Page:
Politicians Range from Abusive to Ambiguous with LGBT Community
Three words often used to describe America are modern, fair and free. However, our political system is anything but that when it comes to issues pertaining to the LGBT community.
Let’s take Carl Paladino as a prime example. The 64 year old politician was running to become the New York State governor. On October 10th, 2010, Paladino held a meeting with Orthodox Jewish leaders in Borough Park, Brooklyn. During the meeting he gave an anti-gay speech. He said that being gay is “not the example we should be showing our children” and that he opposes the homosexual agenda, “whether they call it marriage, civil unions or domestic partnership. Marriage is between a man and a woman – period.” He also went on to criticize Andrew Cuomo, his opponent for NYS governor and the ultimate victor, for participating in New York City’s gay pride parade.
The most disturbing part about Paladino’s decision to give his spite-filled tirade was his timing. His speech came right after several anti-gay hate crimes and the suicides of seven gay teens, who had been abused because of their sexuality. Even though his timing seemed like more than just a mere coincidence, he insisted that he was not condoning violence. "Don't misquote me as wanting to hurt homosexual people in any way," he said. "My approach is live and let live.” Carl did not seem to realize that though he was not physically abusing the LGBT community during his speech, he was verbally abusing them, which also has a serious impact.
Paladino cut a wound into his campaign; his apology was only a band-aid. Two days later on October 12th, he took back his hate-filled remarks to the gay community. He stated, “If elected as your governor I will stand and fight for all gay New Yorkers’ rights. I ask you for forgiveness on my poorly chosen words and the publication by others not involved with our campaign of [an] unredacted script that did not reflect my oral statement or match my personal feelings.” There are few problems with this statement.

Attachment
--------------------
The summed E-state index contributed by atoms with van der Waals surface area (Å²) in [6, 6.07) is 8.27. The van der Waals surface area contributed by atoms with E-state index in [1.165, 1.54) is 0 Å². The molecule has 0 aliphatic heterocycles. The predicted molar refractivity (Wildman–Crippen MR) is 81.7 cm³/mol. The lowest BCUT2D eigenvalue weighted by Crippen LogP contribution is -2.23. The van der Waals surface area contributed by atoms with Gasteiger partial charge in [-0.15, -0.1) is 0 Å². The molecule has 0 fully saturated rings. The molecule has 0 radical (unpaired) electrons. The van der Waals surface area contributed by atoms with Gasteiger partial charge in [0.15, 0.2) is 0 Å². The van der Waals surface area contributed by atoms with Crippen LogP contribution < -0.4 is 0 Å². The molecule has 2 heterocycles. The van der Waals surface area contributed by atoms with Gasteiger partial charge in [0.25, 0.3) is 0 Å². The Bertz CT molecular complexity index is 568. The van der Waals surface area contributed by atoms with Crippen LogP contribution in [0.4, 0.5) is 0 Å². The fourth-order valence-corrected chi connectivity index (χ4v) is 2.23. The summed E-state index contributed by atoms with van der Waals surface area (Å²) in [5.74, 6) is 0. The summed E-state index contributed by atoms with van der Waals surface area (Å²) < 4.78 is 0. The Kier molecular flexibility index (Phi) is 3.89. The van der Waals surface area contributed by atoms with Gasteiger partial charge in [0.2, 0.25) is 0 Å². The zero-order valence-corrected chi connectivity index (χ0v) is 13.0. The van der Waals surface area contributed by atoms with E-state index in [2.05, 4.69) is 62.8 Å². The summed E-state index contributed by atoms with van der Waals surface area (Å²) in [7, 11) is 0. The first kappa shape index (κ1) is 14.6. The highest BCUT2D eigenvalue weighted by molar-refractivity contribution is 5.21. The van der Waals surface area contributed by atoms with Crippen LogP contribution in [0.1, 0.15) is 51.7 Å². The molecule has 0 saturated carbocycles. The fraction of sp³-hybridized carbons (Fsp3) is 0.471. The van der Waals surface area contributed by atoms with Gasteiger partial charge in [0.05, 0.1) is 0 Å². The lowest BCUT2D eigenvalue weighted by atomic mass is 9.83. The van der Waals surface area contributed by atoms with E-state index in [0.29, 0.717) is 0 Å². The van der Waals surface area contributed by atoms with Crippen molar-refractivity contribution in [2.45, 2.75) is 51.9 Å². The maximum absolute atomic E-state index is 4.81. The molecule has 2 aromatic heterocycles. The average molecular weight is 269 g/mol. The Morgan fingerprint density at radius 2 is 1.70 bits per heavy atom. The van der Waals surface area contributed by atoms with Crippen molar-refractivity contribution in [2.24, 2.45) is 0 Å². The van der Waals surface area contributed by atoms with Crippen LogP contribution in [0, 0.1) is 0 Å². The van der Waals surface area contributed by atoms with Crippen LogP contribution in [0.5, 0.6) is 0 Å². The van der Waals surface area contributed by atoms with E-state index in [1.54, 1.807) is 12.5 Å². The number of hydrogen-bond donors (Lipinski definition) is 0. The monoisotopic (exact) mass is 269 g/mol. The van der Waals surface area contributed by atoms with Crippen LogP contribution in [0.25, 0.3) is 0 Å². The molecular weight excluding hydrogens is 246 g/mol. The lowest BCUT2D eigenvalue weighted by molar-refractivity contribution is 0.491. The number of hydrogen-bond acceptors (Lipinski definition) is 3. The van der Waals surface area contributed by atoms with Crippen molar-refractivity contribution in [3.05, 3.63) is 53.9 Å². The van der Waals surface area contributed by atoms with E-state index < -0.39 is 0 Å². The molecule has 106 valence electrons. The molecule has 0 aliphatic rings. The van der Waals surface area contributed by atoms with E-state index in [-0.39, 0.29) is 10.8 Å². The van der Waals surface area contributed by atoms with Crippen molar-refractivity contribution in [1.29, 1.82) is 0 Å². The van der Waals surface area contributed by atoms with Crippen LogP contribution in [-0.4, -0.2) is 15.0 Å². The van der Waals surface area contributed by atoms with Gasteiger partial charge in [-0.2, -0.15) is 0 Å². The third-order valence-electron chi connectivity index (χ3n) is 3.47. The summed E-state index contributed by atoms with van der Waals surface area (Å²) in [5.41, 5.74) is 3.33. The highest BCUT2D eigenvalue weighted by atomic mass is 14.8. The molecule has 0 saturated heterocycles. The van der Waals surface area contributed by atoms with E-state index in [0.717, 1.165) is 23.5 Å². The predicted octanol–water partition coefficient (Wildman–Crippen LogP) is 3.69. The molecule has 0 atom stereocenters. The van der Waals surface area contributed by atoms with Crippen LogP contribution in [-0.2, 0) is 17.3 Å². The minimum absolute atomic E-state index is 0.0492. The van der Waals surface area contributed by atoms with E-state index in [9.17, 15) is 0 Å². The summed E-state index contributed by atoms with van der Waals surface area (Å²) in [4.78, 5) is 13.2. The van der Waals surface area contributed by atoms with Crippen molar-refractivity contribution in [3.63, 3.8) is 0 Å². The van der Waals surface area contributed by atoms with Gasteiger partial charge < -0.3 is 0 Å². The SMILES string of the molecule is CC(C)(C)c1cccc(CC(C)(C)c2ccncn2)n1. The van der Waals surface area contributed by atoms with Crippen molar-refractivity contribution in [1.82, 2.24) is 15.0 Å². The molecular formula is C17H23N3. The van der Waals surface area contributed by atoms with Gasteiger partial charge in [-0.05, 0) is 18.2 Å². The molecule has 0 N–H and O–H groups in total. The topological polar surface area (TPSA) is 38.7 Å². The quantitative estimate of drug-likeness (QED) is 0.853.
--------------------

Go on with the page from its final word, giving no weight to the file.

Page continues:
First, he claims that his speech was in fact not entirely in his own words but rather a script he was handed by rabbis at the synagogue. He says he did not fully agree with it. If that really was the case and the text was not written by him, why wouldn’t he alter it to reflect his own opinions?
Second, a day before his apology speech, Paladino was informed by his nephew that he is gay. Jeff Hannon, who worked for Paladino’s campaign, was very insulted by his uncle’s words and had not shown up to the campaign’s headquarters since the anti-gay speech. Is Paladino really apologizing to every gay, or just to his gay nephew who happens to work for him?
Finally, he was running to be New York State governor. Paladino wanted to win the election with as many votes as he could get. Not that his apology would actually help him with that, but it had to be put out there, so he wouldn’t seem like a bad guy.
The problem doesn’t only exist with failed candidates. Even the president is conflicted over the situation. Barack Obama supports civil unions and believes that gays should have the same rights as heterosexual couples. Still, he has not taken a stance on same-sex marriage. Michael D. Shear of The Washington Post says, “the issue of gay marriage — and, more broadly, the issue of gay rights — remains a sensitive one for a president who received a significant amount of support from the gay community.”
What’s the hold up, America? When young gay teens are committing suicide across the nation – from California to Texas to Indiana to New Jersey – because of homophobic abuse, it’s time for this country’s leaders to harness the power of their words. “This shouldn't be a political issue any more. When it's affecting the lives of our students, it's a human issue that needs to be dealt with,” Melissa Dearing, a Minnesota student, told reporters recently. I couldn’t have said it better myself.
Age 16, Grade 11,
Girls Write Now